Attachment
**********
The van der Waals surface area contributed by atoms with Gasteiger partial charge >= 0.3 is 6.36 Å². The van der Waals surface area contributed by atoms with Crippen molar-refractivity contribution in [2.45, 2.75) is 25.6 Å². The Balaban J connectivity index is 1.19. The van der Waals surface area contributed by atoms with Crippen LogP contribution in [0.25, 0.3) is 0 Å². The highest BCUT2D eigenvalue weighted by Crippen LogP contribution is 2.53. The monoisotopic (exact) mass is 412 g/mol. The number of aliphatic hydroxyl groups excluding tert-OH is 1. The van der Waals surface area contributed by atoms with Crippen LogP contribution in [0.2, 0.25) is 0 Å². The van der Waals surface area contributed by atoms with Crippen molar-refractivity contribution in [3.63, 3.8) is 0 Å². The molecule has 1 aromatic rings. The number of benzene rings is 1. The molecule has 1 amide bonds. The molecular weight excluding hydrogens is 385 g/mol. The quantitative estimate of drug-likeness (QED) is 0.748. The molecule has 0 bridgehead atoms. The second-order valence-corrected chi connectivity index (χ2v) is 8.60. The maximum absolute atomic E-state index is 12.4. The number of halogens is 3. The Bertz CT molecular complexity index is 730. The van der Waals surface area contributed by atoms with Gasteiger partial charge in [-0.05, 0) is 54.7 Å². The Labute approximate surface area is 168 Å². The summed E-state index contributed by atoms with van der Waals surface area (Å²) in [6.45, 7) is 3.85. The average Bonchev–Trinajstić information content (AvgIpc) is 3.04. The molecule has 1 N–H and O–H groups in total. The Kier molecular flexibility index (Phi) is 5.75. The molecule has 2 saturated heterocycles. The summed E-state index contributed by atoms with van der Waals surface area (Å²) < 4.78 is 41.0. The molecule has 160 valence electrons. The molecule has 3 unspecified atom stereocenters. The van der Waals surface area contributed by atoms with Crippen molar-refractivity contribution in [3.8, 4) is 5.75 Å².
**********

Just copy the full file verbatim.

The van der Waals surface area contributed by atoms with Gasteiger partial charge >= 0.3 is 6.36 Å². The van der Waals surface area contributed by atoms with Crippen molar-refractivity contribution in [2.45, 2.75) is 25.6 Å². The Balaban J connectivity index is 1.19. The van der Waals surface area contributed by atoms with Crippen LogP contribution in [0.25, 0.3) is 0 Å². The highest BCUT2D eigenvalue weighted by Crippen LogP contribution is 2.53. The monoisotopic (exact) mass is 412 g/mol. The number of aliphatic hydroxyl groups excluding tert-OH is 1. The van der Waals surface area contributed by atoms with Crippen LogP contribution in [0.2, 0.25) is 0 Å². The van der Waals surface area contributed by atoms with Crippen molar-refractivity contribution in [3.63, 3.8) is 0 Å². The molecule has 1 aromatic rings. The number of benzene rings is 1. The molecule has 1 amide bonds. The molecular weight excluding hydrogens is 385 g/mol. The quantitative estimate of drug-likeness (QED) is 0.748. The molecule has 0 bridgehead atoms. The second-order valence-corrected chi connectivity index (χ2v) is 8.60. The maximum absolute atomic E-state index is 12.4. The number of halogens is 3. The Bertz CT molecular complexity index is 730. The van der Waals surface area contributed by atoms with Gasteiger partial charge in [-0.05, 0) is 54.7 Å². The Labute approximate surface area is 168 Å². The summed E-state index contributed by atoms with van der Waals surface area (Å²) in [6.45, 7) is 3.85. The average Bonchev–Trinajstić information content (AvgIpc) is 3.04. The molecule has 1 N–H and O–H groups in total. The Kier molecular flexibility index (Phi) is 5.75. The molecule has 2 saturated heterocycles. The summed E-state index contributed by atoms with van der Waals surface area (Å²) < 4.78 is 41.0. The molecule has 160 valence electrons. The molecule has 3 unspecified atom stereocenters. The van der Waals surface area contributed by atoms with Crippen molar-refractivity contribution in [3.8, 4) is 5.75 Å².